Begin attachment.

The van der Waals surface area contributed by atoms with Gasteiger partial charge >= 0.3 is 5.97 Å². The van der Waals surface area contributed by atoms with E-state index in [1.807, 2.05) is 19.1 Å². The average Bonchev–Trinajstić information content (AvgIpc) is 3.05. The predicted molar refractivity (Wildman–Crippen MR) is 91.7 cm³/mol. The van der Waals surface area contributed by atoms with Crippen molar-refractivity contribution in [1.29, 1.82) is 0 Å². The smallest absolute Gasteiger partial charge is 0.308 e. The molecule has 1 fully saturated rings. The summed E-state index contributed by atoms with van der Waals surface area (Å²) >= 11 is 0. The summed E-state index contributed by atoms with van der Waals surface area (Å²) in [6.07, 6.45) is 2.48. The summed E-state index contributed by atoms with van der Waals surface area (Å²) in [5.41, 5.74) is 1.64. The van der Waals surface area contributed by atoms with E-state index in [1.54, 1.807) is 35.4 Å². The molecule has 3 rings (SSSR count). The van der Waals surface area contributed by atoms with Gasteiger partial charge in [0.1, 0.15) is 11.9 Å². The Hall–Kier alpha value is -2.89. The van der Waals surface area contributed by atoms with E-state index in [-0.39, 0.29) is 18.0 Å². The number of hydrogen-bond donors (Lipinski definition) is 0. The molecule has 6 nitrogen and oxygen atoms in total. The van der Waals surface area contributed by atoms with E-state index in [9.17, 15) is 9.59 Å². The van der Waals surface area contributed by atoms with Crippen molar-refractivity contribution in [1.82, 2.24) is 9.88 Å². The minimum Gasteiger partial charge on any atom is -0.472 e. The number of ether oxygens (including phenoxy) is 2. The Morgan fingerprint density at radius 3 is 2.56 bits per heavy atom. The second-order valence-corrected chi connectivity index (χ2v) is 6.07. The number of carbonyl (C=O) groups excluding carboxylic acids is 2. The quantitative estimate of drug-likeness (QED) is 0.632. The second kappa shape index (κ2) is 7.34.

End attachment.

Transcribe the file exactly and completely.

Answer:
The van der Waals surface area contributed by atoms with Gasteiger partial charge >= 0.3 is 5.97 Å². The van der Waals surface area contributed by atoms with E-state index in [1.807, 2.05) is 19.1 Å². The average Bonchev–Trinajstić information content (AvgIpc) is 3.05. The predicted molar refractivity (Wildman–Crippen MR) is 91.7 cm³/mol. The van der Waals surface area contributed by atoms with Crippen molar-refractivity contribution in [1.29, 1.82) is 0 Å². The smallest absolute Gasteiger partial charge is 0.308 e. The molecule has 1 fully saturated rings. The summed E-state index contributed by atoms with van der Waals surface area (Å²) >= 11 is 0. The summed E-state index contributed by atoms with van der Waals surface area (Å²) in [6.07, 6.45) is 2.48. The summed E-state index contributed by atoms with van der Waals surface area (Å²) in [5.41, 5.74) is 1.64. The van der Waals surface area contributed by atoms with E-state index in [1.54, 1.807) is 35.4 Å². The molecule has 3 rings (SSSR count). The van der Waals surface area contributed by atoms with Gasteiger partial charge in [0.1, 0.15) is 11.9 Å². The Hall–Kier alpha value is -2.89. The van der Waals surface area contributed by atoms with E-state index in [-0.39, 0.29) is 18.0 Å². The number of hydrogen-bond donors (Lipinski definition) is 0. The molecule has 6 nitrogen and oxygen atoms in total. The van der Waals surface area contributed by atoms with E-state index in [9.17, 15) is 9.59 Å². The van der Waals surface area contributed by atoms with Crippen molar-refractivity contribution in [1.82, 2.24) is 9.88 Å². The minimum Gasteiger partial charge on any atom is -0.472 e. The number of ether oxygens (including phenoxy) is 2. The Morgan fingerprint density at radius 3 is 2.56 bits per heavy atom. The second-order valence-corrected chi connectivity index (χ2v) is 6.07. The number of carbonyl (C=O) groups excluding carboxylic acids is 2. The quantitative estimate of drug-likeness (QED) is 0.632. The second kappa shape index (κ2) is 7.34.